Following the success of our new stand design at MWC earlier this
year, we applied the same design principles to the Ubuntu stand at
last months Mobile Asia Expo in Shanghai.
With increased floor space, compared to last year, and a new stand
location that was approachable from three key directions, we were
faced with a few new design challenges:
- How to effectively incorporate existing 7m wide banners into
the new 8m wide stand?
- How to make the stand open and approachable from three sides
with optimum use of floor space and maintaining the maximum
amount storage space possible?
- How to maintain our strong brand presence after any necessary
Proposed layout ideas
The final design utilised maximum floor space and incorporated the
positioning of our bespoke demo pods, that proved successful at MWC.
Along with strong branding featuring our folded paper background
with large graphics showcasing app and scope designs and a new aisle
banner. The main stand banners were then positioned in an alternating
arrangement aligned to the left and to the right above the stand.
This is my monthly summary of my free software related activities. If you’re among the people who made a donation to support my work (168.17 €, thanks everybody!), then you can learn how I spent your money. Otherwise it’s just an interesting status update on my various projects.Debian LTS
After having put in place the infrastructure to allow companies to contribute financially to Debian LTS, I spent quite some time to draft the announce of the launch of Debian LTS (on a suggestion of Moritz Mühlenhoff who pointed out to me that there was no such announce yet).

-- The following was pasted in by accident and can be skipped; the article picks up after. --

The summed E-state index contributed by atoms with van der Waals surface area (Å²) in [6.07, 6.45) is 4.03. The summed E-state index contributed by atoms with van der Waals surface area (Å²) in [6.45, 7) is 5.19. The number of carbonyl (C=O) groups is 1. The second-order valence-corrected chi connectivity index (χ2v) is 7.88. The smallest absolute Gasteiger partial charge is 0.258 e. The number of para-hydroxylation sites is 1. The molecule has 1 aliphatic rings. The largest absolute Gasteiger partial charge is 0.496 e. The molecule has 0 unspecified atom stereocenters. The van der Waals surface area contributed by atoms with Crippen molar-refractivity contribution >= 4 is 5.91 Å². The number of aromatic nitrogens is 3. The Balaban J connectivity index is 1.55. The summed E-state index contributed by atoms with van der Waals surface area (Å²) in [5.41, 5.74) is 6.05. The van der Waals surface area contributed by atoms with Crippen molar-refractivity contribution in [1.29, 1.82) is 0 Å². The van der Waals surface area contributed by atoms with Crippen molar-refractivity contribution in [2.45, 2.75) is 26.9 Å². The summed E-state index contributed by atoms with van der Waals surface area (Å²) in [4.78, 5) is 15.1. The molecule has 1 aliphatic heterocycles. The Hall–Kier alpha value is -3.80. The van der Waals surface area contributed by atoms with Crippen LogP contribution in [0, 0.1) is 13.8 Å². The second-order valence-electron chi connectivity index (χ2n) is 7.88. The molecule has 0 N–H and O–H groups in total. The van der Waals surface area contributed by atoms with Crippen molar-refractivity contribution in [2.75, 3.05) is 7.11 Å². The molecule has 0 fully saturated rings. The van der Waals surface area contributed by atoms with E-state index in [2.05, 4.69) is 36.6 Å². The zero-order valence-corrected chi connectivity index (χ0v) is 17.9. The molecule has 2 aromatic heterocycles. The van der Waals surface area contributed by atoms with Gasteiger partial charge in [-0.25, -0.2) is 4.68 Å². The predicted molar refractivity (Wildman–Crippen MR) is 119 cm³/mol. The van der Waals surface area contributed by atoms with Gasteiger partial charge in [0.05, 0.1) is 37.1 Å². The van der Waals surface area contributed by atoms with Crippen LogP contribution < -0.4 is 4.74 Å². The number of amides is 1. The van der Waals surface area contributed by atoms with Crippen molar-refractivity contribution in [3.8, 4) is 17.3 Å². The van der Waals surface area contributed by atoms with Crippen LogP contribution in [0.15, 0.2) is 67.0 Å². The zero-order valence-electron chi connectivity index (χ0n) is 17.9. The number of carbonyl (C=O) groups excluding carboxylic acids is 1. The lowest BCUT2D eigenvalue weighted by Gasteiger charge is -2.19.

I’m pretty happy about the result because we managed to mention a commercial offer without generating any pushback from the community. The offer is (in my necessarily biased opinion) clearly in the interest of Debian but still the money doesn’t go to Debian so we took extra precautions. When I got in touch with the press officers, I included the Debian leader in the discussion and his feedback has been very helpful to improve the announce. He also officially “acked” the press release to give some confidence to the press officers that they were doing the right thing.
Lucas also pushed me to seek public review of the draft press release, which I did. The discussion was constructive and the draft got further improved.
The news got widely relayed, but on the flip side, the part with the call for help got almost no attention from the press. Even Linux Weekly News skipped it!
On the Freexian side, we just crossed 10% of a full-time position (funded by 6 companies) and we are in contact with a few other companies in discussion. But we’re far from our goal yet so we will have to actively reach out to more companies. Do you know companies who are still running Debian 6 servers ? If yes, please send me the details (name + url + contact info if possible) to email@example.com so that I can get in touch and invite them to contribute to the project.Distro Tracker
In the continuation of the Debian France game, I continued to work together with Joseph Herlant and Christophe Siraut on multiple improvements to distro tracker in order to prepare for its deployment on tracker.debian.org (which I just announced \o/).Debian France
Since the Debian France game was over, I shipped the rewards. 5 books have been shipped to:
- Joseph Herlant and Christophe Siraut for their distro-tracker work
- Dylan Aissi for his help within the Debian Med team
- Samuel Dorsaz and Thomas Debesse for their work towards better support of Brother printers
I orphaned sql-ledger and made a last upload to change the maintainer to Debian QA (with a new upstream version).
After having been annoyed a few times by dch breaking my name in the changelog, I filed #750855 which got quickly fixed.